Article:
Smarter Decisions,
Better Care

UpToDate synthesizes the most recent medical information into evidence-based practical recommendations clinicians trust to make the right point-of-care decisions.

  • Rigorous editorial process: Evidence-based treatment recommendations
  • World-Renowned physician authors: over 5,100 physician authors and editors around the globe
  • Innovative technology: integrates into the workflow; access from EMRs

Choose from the list below to learn more about subscriptions for a:


Subscribers log in here


Screening for intracranial aneurysm

INTRODUCTION

Subarachnoid hemorrhage (SAH) is often a devastating event. Approximately 10 percent of patients die prior to reaching the hospital and, of those who make it in time, only one-third will have a "good result" after treatment [1].

Most SAHs are caused by ruptured saccular aneurysms. Recommendations for screening for aneurysms and methods of screening are discussed here. The epidemiology and pathogenesis of intracranial aneurysms and management of unruptured aneurysms, and screening for new aneurysms after treatment for SAH are discussed separately. (See "Unruptured intracranial aneurysms" and "Treatment of cerebral aneurysms", section on 'Early rebleeding'.)

RATIONALE

The prevalence of intracranial saccular aneurysms by radiographic and autopsy series is approximately 0.4 to 6.0 percent [2], or between 1 to 18 million people in the United States. In adult patients without risk factors, the best estimate is that approximately 2 percent harbor asymptomatic cerebral aneurysms [3]. Of patients with cerebral aneurysms, 20 to 30 percent have multiple aneurysms [4]. Aneurysmal SAH occurs at an estimated rate of 6 to 16 per 100,000 population [4]. In North America, this translates into approximately 30,000 affected persons per year. Thus, most aneurysms do not rupture.

The probability of rupture is related to the size of the aneurysm. Small aneurysms (less than 6 mm in diameter) are most commonly identified with screening, and these are at low risk for rupture (figure 1) [5]. In addition, patients with smaller aneurysms (<10 mm) that have ruptured have a better prognosis than larger aneurysm rupture [6].

Aneurysm surgery is associated with significant morbidity in mortality. In an international multicenter report of 1449 patients with unruptured intracranial aneurysms, the rate of surgery-related morbidity and mortality in those without a prior history of bleeding from a different aneurysm was 18 percent at 30 days and 16 percent at one year [5]. The one-year rates were affected by age: 6.5 percent under age 45; 14 percent between the ages of 45 and 64; and 32 percent over the age of 64. (See "Treatment of aneurysmal subarachnoid hemorrhage".)

         

Subscribers log in here

To continue reading this article, you must log in with your personal, hospital, or group practice subscription. For more information or to purchase a personal subscription, click below on the option that best describes you:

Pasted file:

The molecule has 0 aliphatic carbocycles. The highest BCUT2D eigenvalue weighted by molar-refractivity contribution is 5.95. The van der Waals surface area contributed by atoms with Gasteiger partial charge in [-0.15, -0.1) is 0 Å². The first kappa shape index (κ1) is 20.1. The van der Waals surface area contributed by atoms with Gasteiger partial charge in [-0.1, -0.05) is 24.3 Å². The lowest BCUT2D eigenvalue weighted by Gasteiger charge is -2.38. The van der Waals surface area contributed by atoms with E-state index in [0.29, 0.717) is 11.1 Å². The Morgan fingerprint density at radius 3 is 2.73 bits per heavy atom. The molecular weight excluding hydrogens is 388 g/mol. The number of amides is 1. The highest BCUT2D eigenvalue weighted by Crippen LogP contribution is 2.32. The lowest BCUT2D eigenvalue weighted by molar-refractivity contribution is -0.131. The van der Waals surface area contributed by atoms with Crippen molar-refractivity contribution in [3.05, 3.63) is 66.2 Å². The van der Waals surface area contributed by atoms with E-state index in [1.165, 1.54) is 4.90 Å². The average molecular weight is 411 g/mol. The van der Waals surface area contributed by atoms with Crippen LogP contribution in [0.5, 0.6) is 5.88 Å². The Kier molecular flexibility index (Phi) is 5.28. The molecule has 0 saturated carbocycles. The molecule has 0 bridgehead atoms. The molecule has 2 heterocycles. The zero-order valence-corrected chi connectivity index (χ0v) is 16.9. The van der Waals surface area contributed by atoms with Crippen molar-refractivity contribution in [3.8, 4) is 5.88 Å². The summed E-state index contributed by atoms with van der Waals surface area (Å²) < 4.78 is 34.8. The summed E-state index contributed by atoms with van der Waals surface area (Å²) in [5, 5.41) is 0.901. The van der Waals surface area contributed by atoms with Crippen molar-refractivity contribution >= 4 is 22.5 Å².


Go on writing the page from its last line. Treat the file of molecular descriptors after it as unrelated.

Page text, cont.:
Literature review current through: Aug 2014. | This topic last updated: Nov 1, 2013.
The content on the UpToDate website is not intended nor recommended as a substitute for medical advice, diagnosis, or treatment. Always seek the advice of your own physician or other qualified health care professional regarding any medical questions or conditions. The use of this website is governed by the UpToDate Terms of Use ©2014 UpToDate, Inc.
References
Top
  1. Tidswell P, Dias PS, Sagar HJ, et al. Cognitive outcome after aneurysm rupture: relationship to aneurysm site and perioperative complications. Neurology 1995; 45:875.
  2. Rinkel GJ, Djibuti M, Algra A, van Gijn J. Prevalence and risk of rupture of intracranial aneurysms: a systematic review. Stroke 1998; 29:251.
  3. Vernooij MW, Ikram MA, Tanghe HL, et al. Incidental findings on brain MRI in the general population. N Engl J Med 2007; 357:1821.
  4. STEHBENS WE. ANEURYSMS AND ANATOMICAL VARIATION OF CEREBRAL ARTERIES. Arch Pathol 1963; 75:45.
  5. Unruptured intracranial aneurysms--risk of rupture and risks of surgical intervention. International Study of Unruptured Intracranial Aneurysms Investigators. N Engl J Med 1998; 339:1725.
  6. Roos EJ, Rinkel GJ, Velthuis BK, Algra A. The relation between aneurysm size and outcome in patients with subarachnoid hemorrhage. Neurology 2000; 54:2334.
  7. Bederson JB, Awad IA, Wiebers DO, et al. Recommendations for the management of patients with unruptured intracranial aneurysms: A statement for healthcare professionals from the Stroke Council of the American Heart Association. Circulation 2000; 102:2300.
  8. Bederson JB, Connolly ES Jr, Batjer HH, et al. Guidelines for the management of aneurysmal subarachnoid hemorrhage: a statement for healthcare professionals from a special writing group of the Stroke Council, American Heart Association. Stroke 2009; 40:994.
  9. Neil-Dwyer G, Bartlett JR, Nicholls AC, et al. Collagen deficiency and ruptured cerebral aneurysms. A clinical and biochemical study. J Neurosurg 1983; 59:16.
  10. Pepin M, Schwarze U, Superti-Furga A, Byers PH. Clinical and genetic features of Ehlers-Danlos syndrome type IV, the vascular type. N Engl J Med 2000; 342:673.
  11. Ronkainen A, Hernesniemi J, Puranen M, et al. Familial intracranial aneurysms. Lancet 1997; 349:380.